As we enter year 3 of the Sustainable Development Goals (which are set to be reached by 2030), organisations have had the time to do further research and publish findings relating to specific targets within each goal, shedding more light on the challenges and opportunities relating to each one. However the number of reports being launched daily can be a bit overwhelming, especially given that a lot of it is useful and interesting. In the next two posts I will share several of the reports that I have found strong lately as well as some websites with further resources on the SDGs.
Using the most recent data available, the annual Sustainable Development Goals Report provides an overview of the world’s implementation efforts to date, highlighting areas of progress and areas where more action needs to be taken to ensure no one is left behind. This year’s report finds that while progress has been made over the past decade across all areas of development, the pace of progress has been insufficient and advancements have been uneven to fully meet the implementation of the SDGs. The 2018 version of the report should be coming out shortly. It is a quick read (there is even an executive summary that provides an even quicker read) but it gives a good overview of the issues.
This guide published by the International Council for Science, one of the coordinating bodies of the Science and Technology major group, explores the nature of interlinkages between the SDGs. It is based on the premise that a science-informed analysis of interactions across SDG domains – which is currently lacking – can support more coherent and effective decision making, and better facilitate follow-up and monitoring of progress. Understanding possible trade-offs as well as synergistic relations between the different SDGs is crucial for achieving long-lasting sustainable development outcomes.
This synthesis report is the first publication showing the progress, challenges and opportunities of global monitoring of SDG 11 which is focused on Sustainable Cities and Communities. The report was developed under the coordination of UN-Habitat, a focal point for sustainable urbanization and human settlements, but represents a joint position from the UN family on the global urban status of the Goal and other urban related global agendas such as the New Urban Agenda, Paris Agreement, Sendai Framework etc. It also looks at the linkages between SDG 11 and others targets.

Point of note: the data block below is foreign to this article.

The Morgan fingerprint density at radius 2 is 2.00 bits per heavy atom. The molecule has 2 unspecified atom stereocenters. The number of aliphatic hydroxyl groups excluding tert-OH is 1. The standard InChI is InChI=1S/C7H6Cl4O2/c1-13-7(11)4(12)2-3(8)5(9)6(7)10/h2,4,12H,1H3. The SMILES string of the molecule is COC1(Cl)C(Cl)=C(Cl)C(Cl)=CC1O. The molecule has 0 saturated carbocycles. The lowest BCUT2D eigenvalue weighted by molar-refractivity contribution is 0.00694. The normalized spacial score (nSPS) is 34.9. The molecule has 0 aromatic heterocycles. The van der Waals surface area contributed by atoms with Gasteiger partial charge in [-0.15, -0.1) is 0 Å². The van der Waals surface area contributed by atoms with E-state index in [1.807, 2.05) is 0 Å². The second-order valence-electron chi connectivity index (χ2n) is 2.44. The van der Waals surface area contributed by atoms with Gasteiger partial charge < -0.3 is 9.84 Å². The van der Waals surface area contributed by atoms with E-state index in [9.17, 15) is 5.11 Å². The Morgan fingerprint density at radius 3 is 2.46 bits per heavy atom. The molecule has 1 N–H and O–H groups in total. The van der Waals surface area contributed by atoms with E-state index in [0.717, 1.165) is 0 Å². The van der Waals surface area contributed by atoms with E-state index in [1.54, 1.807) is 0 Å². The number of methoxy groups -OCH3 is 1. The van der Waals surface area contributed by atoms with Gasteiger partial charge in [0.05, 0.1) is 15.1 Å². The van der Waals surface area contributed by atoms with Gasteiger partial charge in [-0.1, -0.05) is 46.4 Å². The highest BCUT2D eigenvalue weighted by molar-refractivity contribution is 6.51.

The Youth Solutions Report features 50 game-changing projects led by young people, allowing them to showcase their work, and presenting them with opportunities to draw interest from potential supporters. This is the second report published by Sustainable Development Solutions Network Youth, the last Youth Solution Report was published in 2017. However this one also has a section with key recommendations for policies and action to support young people in particular in relation to entrepreneurship, intrapraneurship and finding jobs.
Published by the UNEP on an annual basis, this report addresses a range of emerging issues facing the planet. It asks questions such as: How does our careless disposal of antimicrobial drugs produce bacteria that can resist them? Why are Marine Protected Areas vital to achieving the Sustainable Development Goals? Can off-grid solar plug the energy gap for cities in the developing world?
This report, published by the International Telecommunication Union, was written as a collaborative effort between 29 UN programmes as well as a number of NGOs This excellent report (one of my favourites) offers insights into the risks and opportunities in using information and Communication Technologies to achieve the Sustainable Development Goals.It is organised around each of the 17 SDGs and outlines how the use of big data is improving the design of policy and decision-making, the difference a mobile phone can make in the lives of humans and has a range of links to interesting initiatives around the globe.
The World in 2050 (TWI2050) is a global multi-year, multi-stakeholder, interdisciplinary research initiative designed to provide a science-based, integrative approach to address all 17 SDGs. The new report brings together the work of more than 60 authors from 20 organizations involved in the initiative. The report explores six transformations and pathways that take a comprehensive approach to attaining the 17 SDGs. O
ne of the novel and defining features of the TWI2050 report is that it links integrated assessment modeling, with social science concepts to better reflect societal dynamics in the six transformations. After all, it is humans, and therefore society, who will make the economic, political, technological and cultural choices that determine the outcomes.